|5||If you are using trusted IP addresses with MFA rather than named locations and marking them as trusted||Define named locations and mark them as trusted to improve detection of risk events|
Risk-based access policies
Azure AD can calculate the risk for every sign-in and every user. Using risk as a criterion in access policies can provide a better user experience, for example, fewer authentication prompts, and better security, for example, only prompt users when they are needed, and automate the response and remediation.
If you already own Azure AD Premium P2 licenses that support using risk in access policies, but they aren't being used, we highly recommend adding risk to your security posture.
Risk-based access policies recommended reading
Client application access policies
Microsoft Intune Application Management (MAM) provides the ability to push data protection controls such as storage encryption, PIN, remote storage cleanup, etc. to compatible client mobile applications such as Outlook Mobile. In addition, conditional access policies can be created to restrict access to cloud services such as Exchange Online from approved or compatible apps.
If your employees install MAM-capable applications such as Office mobile apps to access corporate resources such as Exchange Online or SharePoint Online, and you also support BYOD (bring your own device), we recommend you deploy application MAM policies to manage the application configuration in personally owned devices without MDM enrollment and then update your conditional access policies to only allow access from MAM-capable clients.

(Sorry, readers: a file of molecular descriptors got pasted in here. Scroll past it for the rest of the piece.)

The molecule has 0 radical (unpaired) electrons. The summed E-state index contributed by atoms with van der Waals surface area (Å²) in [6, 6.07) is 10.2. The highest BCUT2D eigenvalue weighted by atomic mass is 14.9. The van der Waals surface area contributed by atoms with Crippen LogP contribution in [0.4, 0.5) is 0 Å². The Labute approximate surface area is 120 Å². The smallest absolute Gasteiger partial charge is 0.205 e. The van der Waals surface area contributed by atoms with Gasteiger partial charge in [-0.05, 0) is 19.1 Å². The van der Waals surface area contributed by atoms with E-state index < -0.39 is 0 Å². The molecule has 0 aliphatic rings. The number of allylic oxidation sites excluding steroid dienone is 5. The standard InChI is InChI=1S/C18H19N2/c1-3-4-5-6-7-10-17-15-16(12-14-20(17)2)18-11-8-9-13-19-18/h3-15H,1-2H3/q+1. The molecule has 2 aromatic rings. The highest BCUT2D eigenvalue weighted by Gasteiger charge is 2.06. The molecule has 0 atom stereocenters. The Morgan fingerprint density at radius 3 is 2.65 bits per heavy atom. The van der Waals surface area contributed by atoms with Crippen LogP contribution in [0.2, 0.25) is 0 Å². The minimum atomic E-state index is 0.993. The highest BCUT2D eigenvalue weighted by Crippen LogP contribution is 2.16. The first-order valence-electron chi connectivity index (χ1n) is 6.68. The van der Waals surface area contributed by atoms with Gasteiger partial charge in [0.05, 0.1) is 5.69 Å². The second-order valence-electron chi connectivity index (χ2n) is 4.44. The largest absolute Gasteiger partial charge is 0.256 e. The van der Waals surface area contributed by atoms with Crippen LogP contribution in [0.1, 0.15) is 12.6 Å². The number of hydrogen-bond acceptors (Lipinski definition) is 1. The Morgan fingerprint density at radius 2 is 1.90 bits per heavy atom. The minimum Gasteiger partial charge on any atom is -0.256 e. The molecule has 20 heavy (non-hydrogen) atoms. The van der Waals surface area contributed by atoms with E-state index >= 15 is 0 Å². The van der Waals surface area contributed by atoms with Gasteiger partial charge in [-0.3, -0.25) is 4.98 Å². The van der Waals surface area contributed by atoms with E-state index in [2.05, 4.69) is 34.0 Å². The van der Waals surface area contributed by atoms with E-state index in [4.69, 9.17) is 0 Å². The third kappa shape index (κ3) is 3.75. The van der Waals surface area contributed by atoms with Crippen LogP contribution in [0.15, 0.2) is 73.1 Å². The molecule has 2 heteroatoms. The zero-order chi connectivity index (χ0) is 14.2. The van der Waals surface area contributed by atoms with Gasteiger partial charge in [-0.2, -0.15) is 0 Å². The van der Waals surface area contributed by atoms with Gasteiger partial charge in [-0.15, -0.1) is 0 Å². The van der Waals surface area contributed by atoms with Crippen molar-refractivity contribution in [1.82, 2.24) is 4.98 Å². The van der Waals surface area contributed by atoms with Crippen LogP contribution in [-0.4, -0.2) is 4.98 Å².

Should employees install MAM-capable applications against corporate resources and access is restricted on Intune Managed devices, then you should consider deploying application MAM policies to manage the application configuration for personal devices, and update Conditional Access policies to only allow access from MAM capable clients.
Conditional Access implementation
Conditional Access is an essential tool for improving the security posture of your organization. Therefore, it is important you follow these best practices:
- Ensure that all SaaS applications have at least one policy applied
- Avoid combining the All apps filter with the block control to avoid lockout risk
- Avoid using the All users as a filter and inadvertently adding Guests
- Migrate all "legacy" policies to the Azure portal
- Catch all criteria for users, devices, and applications
- Use Conditional Access policies to implement MFA, rather than using a per-user MFA
- Have a small set of core policies that can apply to multiple applications
- Define empty exception groups and add them to the policies to have an exception strategy
- Plan for break glass accounts without MFA controls
- Ensure a consistent experience across Microsoft 365 client applications, for example, Teams, OneDrive, Outlook, etc.) by implementing the same set of controls for services such as Exchange Online and SharePoint Online